BCS Encourages IT Career Adoption Through Technology Apprenticeships

Mentor and mentee in business computing setting

Once upon a time in most parts of the world, one of the only ways to learn a new trade or skill was to become an apprentice to someone who already possessed that knowledge. Like a lot of old timey notions, the apprenticeship concept has, in retrospect, been both praised and disdained. Some are drawn to romantic notion of a learned master passing along his accumulated wisdom to a devoted disciple, while others look back and see a lazy old guy glutting himself on the back-breaking labors of the young.


Whichever view you favor, we can probably all agree that the future-focused realm of information technology is one of the last places one might expect to find a master-apprentice arrangment in 2015. There aren't enough tech workers to go around, however, and many have suggested that dusting off a seemingly antiquated educational model could be a productive and sensible means of swelling the global IT workforce.


The idea has particularly strong backing in Europe, where the British Computer Society is joining the drumbeat in favor of IT apprenticeships with a newly created program to train fledgling IT pros. The BCS is joining what's been branded the Digital Industry Trailblazer program — as in "You're not a uniquely skilled unpaid laborer, kid, you're a Digital Industry Trailblazer" — and will provide key professional assessment of the work done by participants in the program.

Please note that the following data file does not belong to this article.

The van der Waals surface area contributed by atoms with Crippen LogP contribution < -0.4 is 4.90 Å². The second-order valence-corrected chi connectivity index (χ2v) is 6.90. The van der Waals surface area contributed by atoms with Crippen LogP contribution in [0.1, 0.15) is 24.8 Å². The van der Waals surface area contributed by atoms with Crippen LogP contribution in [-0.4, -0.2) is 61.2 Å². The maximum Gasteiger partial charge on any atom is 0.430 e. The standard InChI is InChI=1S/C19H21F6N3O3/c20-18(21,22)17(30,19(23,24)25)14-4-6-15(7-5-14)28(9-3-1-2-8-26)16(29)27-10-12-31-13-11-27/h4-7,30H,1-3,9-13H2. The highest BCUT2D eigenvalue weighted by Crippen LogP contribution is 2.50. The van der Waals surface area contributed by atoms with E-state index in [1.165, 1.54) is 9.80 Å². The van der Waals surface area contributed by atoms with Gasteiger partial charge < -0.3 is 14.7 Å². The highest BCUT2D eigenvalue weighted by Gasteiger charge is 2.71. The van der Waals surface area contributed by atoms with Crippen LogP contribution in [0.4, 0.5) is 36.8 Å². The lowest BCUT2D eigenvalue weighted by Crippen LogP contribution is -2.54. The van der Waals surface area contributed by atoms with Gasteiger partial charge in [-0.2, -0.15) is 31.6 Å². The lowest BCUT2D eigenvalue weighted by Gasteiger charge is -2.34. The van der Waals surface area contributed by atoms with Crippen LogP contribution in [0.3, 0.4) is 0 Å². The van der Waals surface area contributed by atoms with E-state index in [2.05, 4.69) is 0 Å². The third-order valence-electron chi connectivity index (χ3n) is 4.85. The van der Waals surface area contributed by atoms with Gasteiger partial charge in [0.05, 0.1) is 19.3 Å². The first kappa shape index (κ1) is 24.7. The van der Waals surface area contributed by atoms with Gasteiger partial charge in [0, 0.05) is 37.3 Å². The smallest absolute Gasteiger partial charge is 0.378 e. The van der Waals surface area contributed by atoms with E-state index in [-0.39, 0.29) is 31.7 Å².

The Digital Industry Trailblazer initiative is backed by the U.K. government, and is in the final stages of launching its first two apprenticeship programs, for network engineers and software developers. Under the program, young IT pros will work for a technology company and receive essential experience and training that is often hard to come by through other means.


In announcing his support for the program, incoming BCS president Jos Creese blogged that the program provides a key foothold for aspiring IT professionals caught in the conundrum of needing training to get IT jobs, but not being able to get training without working in those jobs. "During my year as President of the BCS, I have chosen to encourage and to support initiatives that grow apprenticeships in IT, creating the next generation of IT professionals and BCS members," Creese writes.


As part of its sponsorship of the Digital Industry Trailblazer initiative, BCS will grant membership to all trailblazers during the term of their apprenticeship.

Would you like more insight into the history of hacking? Check out Calvin's other articles about historical hackery:
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